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P181


Thermal transformations and materializations: rethinking socio-material entanglements from the perspective of heat 
Convenors:
Jorge Martin Sainz de los Terreros (HU-Berlin)
Elisabeth Luggauer (Humboldt University Berlin)
Aalok Khandekar (Indian Institute of Technology Hyderabad)
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Format:
Traditional Open Panel

Short Abstract:

This panel focuses on the uneven transformative materializations of heat across different ecologies. We invite conceptual, empirical and methodological contributions paying attention to how heat (re)entangles bodies, materials, and devices, and induces new thermal practices, knowledges and concepts.

Long Abstract:

In terms of physics, heat is a transfer of energy. Since all life happens in thermodynamics, heat is ubiquitous. Although receiving increasing attention within social sciences and STS, heat remains empirically, methodologically and conceptually hard to grasp. As an agentive thermal energy, it affects and transforms materials and bodies – human and nonhuman (Ong, 2012). Heat materializes through its conductive, convective and radiant transformative interactions with different materials and bodies, as well as in its effects in socio-material formations (e.g. Oppermann et al 2019; Khandekar et al 2023; Luggauer & Martín Sainz de los Terreros 2023). Depending on their thermal properties, materials and bodies overheat, dry out, melt, dissolve, change their shape or state, expand, evaporate, disintegrate, burn or break down. And, as capitalogenic global warming accelerates, heat increasingly affects the very possibilities of cohabitation on earth in starkly uneven ways (e.g. Stensrud & Eriksen 2019; Goh 2021).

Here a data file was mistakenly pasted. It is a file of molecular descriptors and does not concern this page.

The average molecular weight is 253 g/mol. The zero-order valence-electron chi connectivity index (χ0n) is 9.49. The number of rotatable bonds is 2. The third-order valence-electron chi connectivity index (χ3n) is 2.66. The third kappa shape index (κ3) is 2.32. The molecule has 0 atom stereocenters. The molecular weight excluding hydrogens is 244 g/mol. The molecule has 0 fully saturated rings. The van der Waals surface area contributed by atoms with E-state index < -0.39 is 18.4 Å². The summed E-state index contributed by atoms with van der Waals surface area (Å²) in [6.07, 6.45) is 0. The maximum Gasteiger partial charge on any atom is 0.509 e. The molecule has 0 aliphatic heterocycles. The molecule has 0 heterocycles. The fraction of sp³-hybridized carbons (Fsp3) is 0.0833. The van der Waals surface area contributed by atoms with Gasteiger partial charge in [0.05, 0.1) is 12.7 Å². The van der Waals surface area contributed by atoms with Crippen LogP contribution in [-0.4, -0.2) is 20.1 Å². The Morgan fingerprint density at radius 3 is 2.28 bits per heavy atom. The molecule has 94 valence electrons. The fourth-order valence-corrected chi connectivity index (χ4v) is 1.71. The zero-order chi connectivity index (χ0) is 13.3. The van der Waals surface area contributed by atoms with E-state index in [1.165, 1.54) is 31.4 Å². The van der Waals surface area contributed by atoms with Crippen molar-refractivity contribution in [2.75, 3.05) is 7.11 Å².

This panel focuses on the uneven transformative materializations of heat in different ecologies of e.g. densely built cities, deserts, wetlands, forests or agriculturally used land. We invite contributions from perspectives such as:

1. How heat enacts (re)entanglements of human and other-than-human bodies, buildings, materials, air, land and soil.

2. How heat mobilizes new modes of “learning how to be affected” (Latour 2004) and transforms knowledges and practices related to thermal properties and thermoregulations.

3. How thermal transformations involve using and adapting objects and technical devices (e.g. for cooling, heating, insulating, ventilating, etc).

4. How heat problematizes and operationalises modes of planning, designing, building, living and governing different spaces.

5. How heat can be rendered researchable, for example in modes including ethnography? How might it transform crucial conceptualisations in STS-scholarship of e.g. ‘entanglement’ (Barad 2007), ‘materialization’ (Murphy 2006), ‘disaster’ (Fortun & Morgan 2015) or ‘risk’ (Callon, Lascoumes & Barthe 2011).

Accepted papers: